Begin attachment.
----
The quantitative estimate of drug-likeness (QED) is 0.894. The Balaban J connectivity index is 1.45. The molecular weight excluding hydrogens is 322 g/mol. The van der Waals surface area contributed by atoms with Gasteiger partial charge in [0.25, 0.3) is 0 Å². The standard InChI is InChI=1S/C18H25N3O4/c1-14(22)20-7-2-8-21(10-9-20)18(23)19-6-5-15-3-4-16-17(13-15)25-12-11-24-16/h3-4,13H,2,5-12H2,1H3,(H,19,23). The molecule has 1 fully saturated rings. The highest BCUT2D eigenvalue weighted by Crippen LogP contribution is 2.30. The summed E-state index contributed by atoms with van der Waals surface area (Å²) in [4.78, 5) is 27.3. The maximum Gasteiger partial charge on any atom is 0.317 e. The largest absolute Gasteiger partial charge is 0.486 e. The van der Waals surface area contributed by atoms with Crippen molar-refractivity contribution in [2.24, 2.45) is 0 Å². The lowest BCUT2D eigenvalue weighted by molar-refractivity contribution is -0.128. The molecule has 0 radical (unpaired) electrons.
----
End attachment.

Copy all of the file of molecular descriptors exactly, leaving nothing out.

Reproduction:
The quantitative estimate of drug-likeness (QED) is 0.894. The Balaban J connectivity index is 1.45. The molecular weight excluding hydrogens is 322 g/mol. The van der Waals surface area contributed by atoms with Gasteiger partial charge in [0.25, 0.3) is 0 Å². The standard InChI is InChI=1S/C18H25N3O4/c1-14(22)20-7-2-8-21(10-9-20)18(23)19-6-5-15-3-4-16-17(13-15)25-12-11-24-16/h3-4,13H,2,5-12H2,1H3,(H,19,23). The molecule has 1 fully saturated rings. The highest BCUT2D eigenvalue weighted by Crippen LogP contribution is 2.30. The summed E-state index contributed by atoms with van der Waals surface area (Å²) in [4.78, 5) is 27.3. The maximum Gasteiger partial charge on any atom is 0.317 e. The largest absolute Gasteiger partial charge is 0.486 e. The van der Waals surface area contributed by atoms with Crippen molar-refractivity contribution in [2.24, 2.45) is 0 Å². The lowest BCUT2D eigenvalue weighted by molar-refractivity contribution is -0.128. The molecule has 0 radical (unpaired) electrons.